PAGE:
Almost every Saturday afternoon he drove away into the country without explanation, and did not return until Sunday night or early Monday morning. Where he went we never knew, but we supposed he had gone to preach in some of the country churches or school-houses, for persons who came into the office through the week spoke in a way which led us to believe that such was the case, although he was not often at Fairview, Jo told me, but he heard of him frequently in the adjoining neighborhoods.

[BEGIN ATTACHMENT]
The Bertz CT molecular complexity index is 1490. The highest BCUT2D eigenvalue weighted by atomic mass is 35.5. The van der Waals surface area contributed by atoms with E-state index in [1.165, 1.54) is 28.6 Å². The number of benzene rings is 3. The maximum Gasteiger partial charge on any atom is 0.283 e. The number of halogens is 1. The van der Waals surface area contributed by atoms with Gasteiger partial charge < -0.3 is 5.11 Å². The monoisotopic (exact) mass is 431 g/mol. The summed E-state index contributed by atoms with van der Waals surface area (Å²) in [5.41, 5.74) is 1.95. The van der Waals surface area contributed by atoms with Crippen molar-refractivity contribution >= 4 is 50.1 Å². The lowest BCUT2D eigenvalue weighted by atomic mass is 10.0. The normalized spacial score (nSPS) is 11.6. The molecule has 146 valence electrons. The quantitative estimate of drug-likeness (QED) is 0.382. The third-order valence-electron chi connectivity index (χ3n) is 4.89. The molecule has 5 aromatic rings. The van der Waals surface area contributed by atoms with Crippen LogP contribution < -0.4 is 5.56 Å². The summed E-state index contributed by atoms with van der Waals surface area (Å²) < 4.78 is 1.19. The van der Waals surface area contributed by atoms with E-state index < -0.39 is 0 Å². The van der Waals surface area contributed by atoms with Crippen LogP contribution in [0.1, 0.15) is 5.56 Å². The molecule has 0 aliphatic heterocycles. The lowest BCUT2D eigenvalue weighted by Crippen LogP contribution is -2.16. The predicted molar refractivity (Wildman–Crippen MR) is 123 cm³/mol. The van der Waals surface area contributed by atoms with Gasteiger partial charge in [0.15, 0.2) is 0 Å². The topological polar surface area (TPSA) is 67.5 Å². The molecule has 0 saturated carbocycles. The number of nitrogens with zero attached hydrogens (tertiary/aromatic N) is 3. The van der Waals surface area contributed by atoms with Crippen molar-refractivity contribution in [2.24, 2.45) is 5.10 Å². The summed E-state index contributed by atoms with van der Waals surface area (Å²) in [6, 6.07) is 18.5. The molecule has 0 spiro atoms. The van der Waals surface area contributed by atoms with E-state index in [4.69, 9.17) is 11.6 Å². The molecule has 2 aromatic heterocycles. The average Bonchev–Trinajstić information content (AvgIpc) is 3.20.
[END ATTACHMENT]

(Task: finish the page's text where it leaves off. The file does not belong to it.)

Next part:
During the latter part of the second year of our residence in Twin Mounds, my father came home one Monday morning in an unusually bad humor, and though he went away occasionally after that, it was usually late in the evening, and I came to understand somehow that he did not preach any more, the result of some sort of a misunderstanding. Even had I been anxious to know the particulars, there was no one to inform me, as no one seemed to know, and in a little while I ceased to think about it entirely, for he at once gave me more to do by teaching me the details of the business. The men who came to the office to see him after that annoyed him, and made him more irritable, therefore he taught me the routine of his affairs, that I might relieve him of them. We all usually worked together, but after this he took whatever he had to do into the room where Martin had his bed, and when the people came in I was expected to attend to them. From my going into the bedroom to ask him questions about his land business, which I did not so well understand, it came to be believed that he was failing in health, and his old friends frequently expressed the hope that he would soon be better. If I had trouble in settling with any one, he came out impatiently, and acted as if he would like to pitch the man into the street, for his affairs were always straight and honest, and there was no occasion for trouble. Frequently he would propose to work in my place if I would go out in town, and solicit business, and when there were bills to collect, I was put about it, so that for weeks at a time he did not see any one, and trusted almost everything to me.